Caring for our children in care with virtual communications
Meet Gill Guy-Edwards. A proud Liverpudlian yet equally proud to call Stoke-on-Trent her second home. “I’ve been blown away with the warmth and community of Stoke-on-Trent, it’s an incredible place with a real heart. They have adopted me,” says Gill. As Interim Strategic Manager for Corporate Parenting at the city council, this is a woman who knows all about adoption, all about fostering too. When a child comes into care the council becomes what’s known as, in Stoke-on-Trent and indeed elsewhere, the ‘corporate parent’ tasked with providing the best possible care.
Gill talks so passionately about “our children in care”, like they are her own children; she certainly has that same sense of responsibility towards them. She wants to give them a positive future and help them no matter what a poor start in life they might have had and the trauma they have gone through.
Our heroes are all our adopters and our foster carers
Like many of our nominations put forward to be a West Midlands #EverydayHero Gill herself is humble and quick to praise others, including her teams. “Our heroes are all our adopters, our foster carers and special guardians,” says Gill. Indeed there is a national shortage of people offering this sort of support for children and young people. In Stoke-on-Trent there are 944 children in the care system, 74% in foster care and 11% in residential children’s homes. Gill’s 150 strong team of social workers, social work assistants, and personal assistants work to find solutions and have continued to make placements throughout the lockdown period.
They’ve been successful in getting more people to foster too – foster carers have more than doubled over the last year – partly due to an innovative recruitment strategy run by Stoke-on-Trent with coffee mornings, radio campaigns and a hard-hitting compelling film made with partners. As Gill says, “A lot of people rule themselves out as foster carers. Our messaging has been all about myth busting to encourage more people to put themselves forward; anyone can be a foster carer, you can be renting, you can be from the LGBTQ+ community, a single man, you don’t even need a spare room to be able to foster a baby.”
The lockdown has made the social isolation worse for people
Gill also manages the Next Steps Team who support care leavers aged 18 to 25. Each young person can tap into a personal assistant, to mentor and coach them on gaining their independence, on issues like training, housing, education, mental health and wellbeing. Gill says the lockdown has made the social isolation after leaving the care system feel worse; it’s had a huge impact on those starting out on their own. But like many of her areas of responsibility the value of online communication has really proved beneficial to support people during this time.
For other young people in foster or residential care the closure of schools has had an impact too with people not able to see their friends or other usual contacts. What Gill and her teams have been doing – based on risk assessments – is to work out which placements continue to need a face-to-face visit and which placements can be supported virtually. They’ve found that keeping in touch with young people using FaceTime and other technologies has been really successful. Many have responded well and some have really opened up in a virtual world, with better conversations. The innovations in technology and communications will stay in the future.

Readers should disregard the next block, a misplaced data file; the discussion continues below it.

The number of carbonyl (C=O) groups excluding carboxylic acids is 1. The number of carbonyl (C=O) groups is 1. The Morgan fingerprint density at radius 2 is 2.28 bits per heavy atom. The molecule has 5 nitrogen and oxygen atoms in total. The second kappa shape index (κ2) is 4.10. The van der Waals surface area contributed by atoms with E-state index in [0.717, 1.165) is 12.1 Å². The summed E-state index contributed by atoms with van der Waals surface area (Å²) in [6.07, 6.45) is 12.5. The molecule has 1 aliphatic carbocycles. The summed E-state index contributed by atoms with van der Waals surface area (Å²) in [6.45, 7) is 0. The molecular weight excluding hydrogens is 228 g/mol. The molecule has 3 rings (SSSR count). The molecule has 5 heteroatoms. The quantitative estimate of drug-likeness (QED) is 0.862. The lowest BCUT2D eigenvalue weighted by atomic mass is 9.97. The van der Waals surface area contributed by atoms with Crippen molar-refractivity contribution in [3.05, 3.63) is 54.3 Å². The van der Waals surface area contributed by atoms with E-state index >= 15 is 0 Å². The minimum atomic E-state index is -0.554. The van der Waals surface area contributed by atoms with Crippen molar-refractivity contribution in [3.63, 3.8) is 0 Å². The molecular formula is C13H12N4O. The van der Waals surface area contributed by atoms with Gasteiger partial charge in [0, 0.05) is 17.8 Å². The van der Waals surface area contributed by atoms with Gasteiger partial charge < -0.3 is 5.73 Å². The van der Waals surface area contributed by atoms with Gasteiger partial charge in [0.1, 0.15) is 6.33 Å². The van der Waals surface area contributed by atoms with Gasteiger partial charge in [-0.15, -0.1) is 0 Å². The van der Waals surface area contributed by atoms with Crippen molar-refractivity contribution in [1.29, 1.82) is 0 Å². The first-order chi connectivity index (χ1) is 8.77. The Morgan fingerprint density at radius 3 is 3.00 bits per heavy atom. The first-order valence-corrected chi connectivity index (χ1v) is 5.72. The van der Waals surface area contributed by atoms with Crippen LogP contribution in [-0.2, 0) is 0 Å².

Fostering and adoption recruitment and training has continued online
Gill’s also been using technology to bring foster carers together. Usually face to face meetings are held quarterly in Stoke-on-Trent, but last week over 100 foster carers came together via a Teams video call. For the fostering and adoption service recruitment and training has continued online too – with virtual panels set up for approvals within a week of lockdown. WhatsApp and other technologies are being used to ask new carers to show their homes as they walk round as face to face visits haven’t been possible. And likewise in the Kinship Team that works with family and friends carers have done a mix of face-to-face and virtual assessments.
As Gill says, “We did really plan early, our Gold and Silver Command was in place at the beginning of March so we could start to think about how we would deliver the service differently. We began by using conference calls, then we found the benefit of Microsoft ‘Teams’, and we’ve been really pleased to see there have been some benefits for young people in our communications at this tough time too.”
The crisis has pulled people together in a way that hadn’t happened before
As for lockdown lessons learned Gill says the extreme crisis has made her and her team really focus on what’s important and pulled people together in a way that hadn’t happened before. She’s also far more aware of the need for communication with her team to check in to see if they are ok, daily in the early stages of lockdown.
While Gill has been a social worker for 25 years her working life started at a market stall in Tuebrook, Liverpool. “I loved all the banter on the market”, says Gill, before working in a nursery for Nacro.”
Gill was the first in her family to go to University; Liverpool Polytechnic, as it was then, doing a criminal justice degree in her 20s, while working. Later she did her postgraduate qualification in social work specialising in children and family. She is a nana herself, with two daughters, one in studying at University, the other a nurse on a Covid ward.
Asked what’s she’s been missing in lockdown Gill is quick to reply, “the parties – any excuse to have a party and get people together. I am so looking forward to spending time with the people I love.”